restricted access The Philosophical Rhetoric of Socrates' Mission
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The Philosophical Rhetoric of Socrates’ Mission

"We shall dismiss this business of Chaerephon, as it is nothing but a cheap and sophistical tale [sophistikon kai phortikon diegema]"

—Colotes, according to Plutarch's Moralia 14, 1116f-1117a.

Socrates' account of his "mission" on behalf of the god at Delphi is one of the most memorable parts of his most famous memorial in Plato's Apology. But it is also controversial as to what it means to Socrates and what it should mean to readers of Plato's text.1 First, there is the curious fact that the story occurs nowhere outside the competing versions of Socrates' defensespeech in Plato and Xenophon, and in the latter version the oracular report differs significantly in content and import: there the Pythia proclaims, not that no one is wiser than Socrates, but that no one is more generous or more just or more "soundminded" (sophron), and Xenophon's Socrates uses this as evidence that he "outshone the rest of mankind" and "deserves congratulations from gods and men alike" (Apology 14-18).2 Furthermore, the sequence of events that make up Socrates' "mission" is itself difficult to discern, from its apparent prompting by the oracular message to Chaerephon, to Socrates' initial effort to refute it, to his ultimate practice of elenchos in order that the oracle (or, at least, his interpretation of the oracle) might remain unrefuted.3 Not surprisingly, it was already a matter of controversy in the third century BC, as we read in the above quotation from Plutarch's Moralia. Whereas Arcesilaus interpreted the story of the Delphic oracle, and the account of elenctic practice occasioned by the oracle, as a model for his own skeptical orientation, Colotes, the Epicurean, charged that he had been duped by Socrates' sophistic oratory.4 To be sure, Colotes' charge of sophistry is meant to be abusive and has value for us only insofar as it counters a piously uncritical reading of Socrates' self-portrayal in Plato's Apology.5 In what follows I shall argue that an appreciation of the irony and mock-humility with which Socrates accounts for his "mission" to philosophize [End Page 143] affords us insight into the philosophical rhetoric that is essential to Socrates' practice of elenchos.

But let us begin by examining those strange elements in Socrates' account that have made it "notorious" in the way suggested by the ancient debate.6 Socrates introduces the story of the oracle only after he dismisses, somewhat cursorily, the charges circulated by his "first accusers"—namely, that he investigates the things under the earth and heavenly things, and that he educates people for money (19b-20c). Insisting that he does not dishonor the knowledge involved in these activities (19c, 20b-c), Socrates nonetheless offers little defense apart from simply disowning such knowledge, presumably because these activities are not related to that "matter" (pragma) which has earned him his peculiar reputation (20c-d). It is here, in his explanation of this matter, that Socrates recounts the story of Chaerephon and the Pythia.7 As he begins the story he repeats his vow from the beginning of his defense to tell the jury only the truth (20d), assures them that he is not joking, and then is compelled to plead with them not to make any disturbances—"even," he says, "if I seem to you to be boasting [mega legein] somewhat" (20e). These successive declarations are all necessary, for the story has it that Socrates acquired his reputation through the human wisdom for which Socrates was singled out by the oracle at Delphi (20d-e).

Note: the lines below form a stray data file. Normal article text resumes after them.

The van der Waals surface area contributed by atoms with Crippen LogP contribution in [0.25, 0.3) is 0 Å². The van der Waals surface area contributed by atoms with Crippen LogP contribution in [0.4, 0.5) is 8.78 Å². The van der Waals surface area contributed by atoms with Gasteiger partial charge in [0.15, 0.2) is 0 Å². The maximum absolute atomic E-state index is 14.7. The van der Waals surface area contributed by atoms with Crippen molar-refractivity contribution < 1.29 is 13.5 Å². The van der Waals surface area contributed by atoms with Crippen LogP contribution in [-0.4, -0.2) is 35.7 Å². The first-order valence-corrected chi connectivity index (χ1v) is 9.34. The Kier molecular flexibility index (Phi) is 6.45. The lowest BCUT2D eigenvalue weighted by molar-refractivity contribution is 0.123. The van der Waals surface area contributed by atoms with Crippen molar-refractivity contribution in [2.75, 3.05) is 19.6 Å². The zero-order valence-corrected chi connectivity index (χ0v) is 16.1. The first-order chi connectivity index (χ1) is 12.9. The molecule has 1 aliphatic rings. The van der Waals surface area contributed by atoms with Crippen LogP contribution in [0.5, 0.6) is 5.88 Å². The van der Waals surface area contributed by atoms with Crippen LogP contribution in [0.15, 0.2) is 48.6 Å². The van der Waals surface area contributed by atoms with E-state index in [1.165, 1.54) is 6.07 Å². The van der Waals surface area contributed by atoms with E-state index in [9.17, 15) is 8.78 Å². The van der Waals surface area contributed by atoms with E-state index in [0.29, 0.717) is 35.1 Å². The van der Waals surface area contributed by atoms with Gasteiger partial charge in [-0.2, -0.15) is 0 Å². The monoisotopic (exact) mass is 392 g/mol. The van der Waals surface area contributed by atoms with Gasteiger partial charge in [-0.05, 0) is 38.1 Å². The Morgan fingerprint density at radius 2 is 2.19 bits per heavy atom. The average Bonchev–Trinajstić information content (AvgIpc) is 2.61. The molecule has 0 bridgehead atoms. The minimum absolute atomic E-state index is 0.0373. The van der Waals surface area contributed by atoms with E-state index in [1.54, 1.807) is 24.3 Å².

Socrates' puzzlement over the oracle and his effort to subject it to elenchos are offered as an explanation for the elenctic practice by which he comes, over time, to acquire his reputation.8 Although he does not say that his practice of elenchos begins with his investigation of the oracle's meaning, he does portray his subsequent practice of elenchos as being "in accordance with the god [kata ton theon]" (22a), an activity for which the god stands as a trustworthy witness (20e), and thus as a "matter of the god [to tou theou]" (21e). Ironically, the account Socrates...